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Sirach 1:1-10
Psalm 93:1, 1-2, 5
Mark 9:14-29

To help us relate with today's readings, especially the Gospel passage about the exorcism of a boy, we might do well to ask ourselves a very honest question.  Why are we so often victims of anxiety, fear, and doubt?  Like the father of the mute boy, why do we so often ask the way he asked, "If you can do anything, have compassion on us and help us."  Or like the disciples, Why are we unable to do this or that?   Wouldn't Jesus have to address to us the same plaintive rhetorical question he addressed  to them: "O faithless generation, how long will I endure you?"

Fortunately, Jesus gives us the answer, and it is precisely why we are reflecting on Scripture once again today.  "Only through prayer," can our faith grow strong enough to be able to deal with all the demons we come in contact with every day, demons that bind us, throw us to the ground, keep us from real life,  and prevent our full discipleship.  I want to suggest that the best way for each of us to pray over this passage is to examine everything in our lives that is holding us back, getting in the way, making us feel defeated, and reducing us to spiritual muteness and blindness.  Then allow Jesus to take us by the hand, raise us up, and send us off on our journey of faith.

The beautiful poetry of the first reading can help us realize how wonderful is the gift of faith, since it allows us to participate in God's wisdom, made incarnate in Jesus Christ, and poured out upon us so lavishly through the presence, power, and gifts of the Holy Spirit.  All of this is given to us when we fall on our knees before the "One, Most High all-powerful creator-king, truly awe-inspiring,"  and say those saving words, "Lord, be merciful to me, a sinner" (or the words of the boy's father in today's Gospel, "I do believe, help my unbelief.") Then the marvelously apt opening prayer is fulfilled in us:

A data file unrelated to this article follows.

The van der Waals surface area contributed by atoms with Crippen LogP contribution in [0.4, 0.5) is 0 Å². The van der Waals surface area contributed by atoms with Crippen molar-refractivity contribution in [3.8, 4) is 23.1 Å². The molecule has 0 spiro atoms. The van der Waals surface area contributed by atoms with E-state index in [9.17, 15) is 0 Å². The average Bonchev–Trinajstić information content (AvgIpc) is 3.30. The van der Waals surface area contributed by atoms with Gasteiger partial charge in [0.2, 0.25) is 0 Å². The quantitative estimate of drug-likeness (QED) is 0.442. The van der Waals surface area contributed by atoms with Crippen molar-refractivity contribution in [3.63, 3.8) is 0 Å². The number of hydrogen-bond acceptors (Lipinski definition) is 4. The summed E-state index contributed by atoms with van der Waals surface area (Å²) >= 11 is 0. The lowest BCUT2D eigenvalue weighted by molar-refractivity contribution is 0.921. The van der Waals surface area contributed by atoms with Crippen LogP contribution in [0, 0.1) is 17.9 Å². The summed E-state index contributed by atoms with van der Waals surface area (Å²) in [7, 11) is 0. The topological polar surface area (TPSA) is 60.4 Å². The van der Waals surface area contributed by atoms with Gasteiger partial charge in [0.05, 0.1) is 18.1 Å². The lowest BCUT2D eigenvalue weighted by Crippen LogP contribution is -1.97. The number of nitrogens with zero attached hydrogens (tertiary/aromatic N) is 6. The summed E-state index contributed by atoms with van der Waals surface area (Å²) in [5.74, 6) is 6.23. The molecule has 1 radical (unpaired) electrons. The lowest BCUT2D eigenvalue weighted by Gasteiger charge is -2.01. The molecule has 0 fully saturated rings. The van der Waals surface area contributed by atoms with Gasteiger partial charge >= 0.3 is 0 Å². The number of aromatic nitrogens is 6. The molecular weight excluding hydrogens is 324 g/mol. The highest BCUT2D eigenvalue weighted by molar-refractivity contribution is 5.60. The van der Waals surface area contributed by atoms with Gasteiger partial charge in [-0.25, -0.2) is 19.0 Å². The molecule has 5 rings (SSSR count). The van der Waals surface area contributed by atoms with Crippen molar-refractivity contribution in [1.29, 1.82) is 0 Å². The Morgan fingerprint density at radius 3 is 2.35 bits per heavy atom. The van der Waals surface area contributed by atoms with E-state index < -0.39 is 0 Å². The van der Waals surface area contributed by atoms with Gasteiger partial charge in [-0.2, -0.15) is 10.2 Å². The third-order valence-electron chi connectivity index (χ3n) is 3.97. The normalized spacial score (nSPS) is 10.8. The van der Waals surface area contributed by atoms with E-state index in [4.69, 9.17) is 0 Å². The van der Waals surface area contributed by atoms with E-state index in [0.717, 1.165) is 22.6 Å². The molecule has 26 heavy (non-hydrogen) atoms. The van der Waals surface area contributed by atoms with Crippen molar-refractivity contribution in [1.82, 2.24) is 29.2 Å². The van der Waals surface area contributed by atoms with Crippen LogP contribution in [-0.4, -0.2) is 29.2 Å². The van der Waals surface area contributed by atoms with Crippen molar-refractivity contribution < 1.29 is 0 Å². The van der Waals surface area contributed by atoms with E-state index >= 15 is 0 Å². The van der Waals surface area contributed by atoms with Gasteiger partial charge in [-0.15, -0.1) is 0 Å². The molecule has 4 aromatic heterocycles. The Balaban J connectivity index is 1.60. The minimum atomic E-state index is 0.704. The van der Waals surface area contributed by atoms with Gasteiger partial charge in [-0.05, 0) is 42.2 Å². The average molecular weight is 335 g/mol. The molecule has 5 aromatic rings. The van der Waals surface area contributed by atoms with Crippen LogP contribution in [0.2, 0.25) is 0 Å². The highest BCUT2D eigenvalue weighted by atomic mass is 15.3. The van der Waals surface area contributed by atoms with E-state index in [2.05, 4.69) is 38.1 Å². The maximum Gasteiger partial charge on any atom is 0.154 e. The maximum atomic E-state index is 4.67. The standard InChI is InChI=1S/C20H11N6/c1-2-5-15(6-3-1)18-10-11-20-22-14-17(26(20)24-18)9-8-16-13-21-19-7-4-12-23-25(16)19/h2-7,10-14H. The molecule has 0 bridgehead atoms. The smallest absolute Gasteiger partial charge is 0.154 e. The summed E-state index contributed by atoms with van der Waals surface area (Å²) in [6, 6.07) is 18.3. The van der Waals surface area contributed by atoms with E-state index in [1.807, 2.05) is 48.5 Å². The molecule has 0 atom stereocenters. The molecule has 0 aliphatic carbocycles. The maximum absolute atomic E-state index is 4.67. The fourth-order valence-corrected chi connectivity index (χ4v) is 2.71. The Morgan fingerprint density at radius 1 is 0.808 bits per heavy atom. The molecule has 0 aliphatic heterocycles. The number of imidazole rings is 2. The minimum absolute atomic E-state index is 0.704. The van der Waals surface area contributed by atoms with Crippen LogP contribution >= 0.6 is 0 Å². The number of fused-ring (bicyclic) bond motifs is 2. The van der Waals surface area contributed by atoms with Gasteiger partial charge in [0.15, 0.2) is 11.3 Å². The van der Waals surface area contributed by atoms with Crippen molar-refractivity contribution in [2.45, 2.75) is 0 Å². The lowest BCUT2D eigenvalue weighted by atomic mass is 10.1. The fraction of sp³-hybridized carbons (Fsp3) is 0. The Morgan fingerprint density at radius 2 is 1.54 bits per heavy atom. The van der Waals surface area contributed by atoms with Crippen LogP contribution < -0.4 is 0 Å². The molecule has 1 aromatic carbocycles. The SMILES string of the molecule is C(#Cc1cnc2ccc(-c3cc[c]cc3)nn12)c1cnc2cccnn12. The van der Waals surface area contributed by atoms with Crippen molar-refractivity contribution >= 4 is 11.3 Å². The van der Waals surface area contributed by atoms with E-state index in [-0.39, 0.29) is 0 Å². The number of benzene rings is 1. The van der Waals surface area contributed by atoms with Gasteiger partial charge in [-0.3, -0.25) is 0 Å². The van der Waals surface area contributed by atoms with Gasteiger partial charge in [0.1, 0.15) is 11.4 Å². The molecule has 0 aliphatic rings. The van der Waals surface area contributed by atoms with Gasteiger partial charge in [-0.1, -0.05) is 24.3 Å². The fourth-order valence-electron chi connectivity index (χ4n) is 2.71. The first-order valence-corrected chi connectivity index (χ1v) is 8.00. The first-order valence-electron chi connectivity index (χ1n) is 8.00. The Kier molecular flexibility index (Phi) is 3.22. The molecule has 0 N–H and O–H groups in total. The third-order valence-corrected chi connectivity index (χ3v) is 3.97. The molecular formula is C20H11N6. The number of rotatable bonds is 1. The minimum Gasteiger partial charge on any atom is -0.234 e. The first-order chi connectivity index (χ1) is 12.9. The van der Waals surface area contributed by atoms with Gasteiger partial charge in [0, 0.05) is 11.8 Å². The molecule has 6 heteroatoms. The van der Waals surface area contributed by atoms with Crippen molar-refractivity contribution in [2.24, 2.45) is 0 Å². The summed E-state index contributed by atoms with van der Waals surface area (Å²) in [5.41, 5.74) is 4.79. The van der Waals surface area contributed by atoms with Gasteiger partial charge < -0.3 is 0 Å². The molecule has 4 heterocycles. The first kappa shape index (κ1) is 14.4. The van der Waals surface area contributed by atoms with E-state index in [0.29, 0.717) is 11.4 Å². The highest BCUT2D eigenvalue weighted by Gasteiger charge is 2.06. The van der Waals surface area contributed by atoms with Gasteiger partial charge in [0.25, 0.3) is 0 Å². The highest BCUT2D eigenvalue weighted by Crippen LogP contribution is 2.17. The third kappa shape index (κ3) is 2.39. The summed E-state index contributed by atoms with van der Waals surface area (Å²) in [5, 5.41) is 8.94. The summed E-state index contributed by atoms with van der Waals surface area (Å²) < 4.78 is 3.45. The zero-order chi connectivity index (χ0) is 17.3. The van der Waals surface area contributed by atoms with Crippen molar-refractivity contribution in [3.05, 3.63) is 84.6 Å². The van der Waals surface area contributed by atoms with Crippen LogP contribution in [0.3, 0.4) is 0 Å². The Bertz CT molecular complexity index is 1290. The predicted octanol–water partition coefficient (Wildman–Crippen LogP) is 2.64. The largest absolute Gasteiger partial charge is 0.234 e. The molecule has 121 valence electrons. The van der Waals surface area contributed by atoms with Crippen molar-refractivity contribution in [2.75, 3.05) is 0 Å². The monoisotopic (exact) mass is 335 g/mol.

"Father of our Lord Jesus Christ, in your unbounded mercy you have revealed the beauty of your power through your constant forgiveness of our sins.  May the power of this love be in our hearts to bring your pardon and your kingdom to all we meet.  We ask this through Christ our Lord.  Amen."

By Bert Thelen

Pope Francis Twitter Feed

* Our Way of Life *

 

"Our diverse talents and abilities, our differences in culture, nationality and age are assets for the richness of the community. Although we may be engaged in a variety of ministries, we all share the common call to apostolic discipleship in a community of the Catholic Apostolate of St. Vincent Pallotti."(OWL, 91)

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"Christ, the Apostle of the Eternal Father, and his mission are central to our personal and community life, giving meaning and direction to our thinking, our spirituality, our prayer, action and suffering." (OWL, 19)

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"As a community of disciples we are gathered around Jesus, the Apostle of the Eternal Father. Like the first disciples, we want to be with Jesus, be sent out by him and return to him to evaluate our service in the light of his presence." (OWL, 88)

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"As Pallottines, it is our special charism to foster growth in faith and love among the laity, to awaken them to awareness of their apostolic call, and to cooperate with them in furthering the apostolic mission." (OWL, 21)

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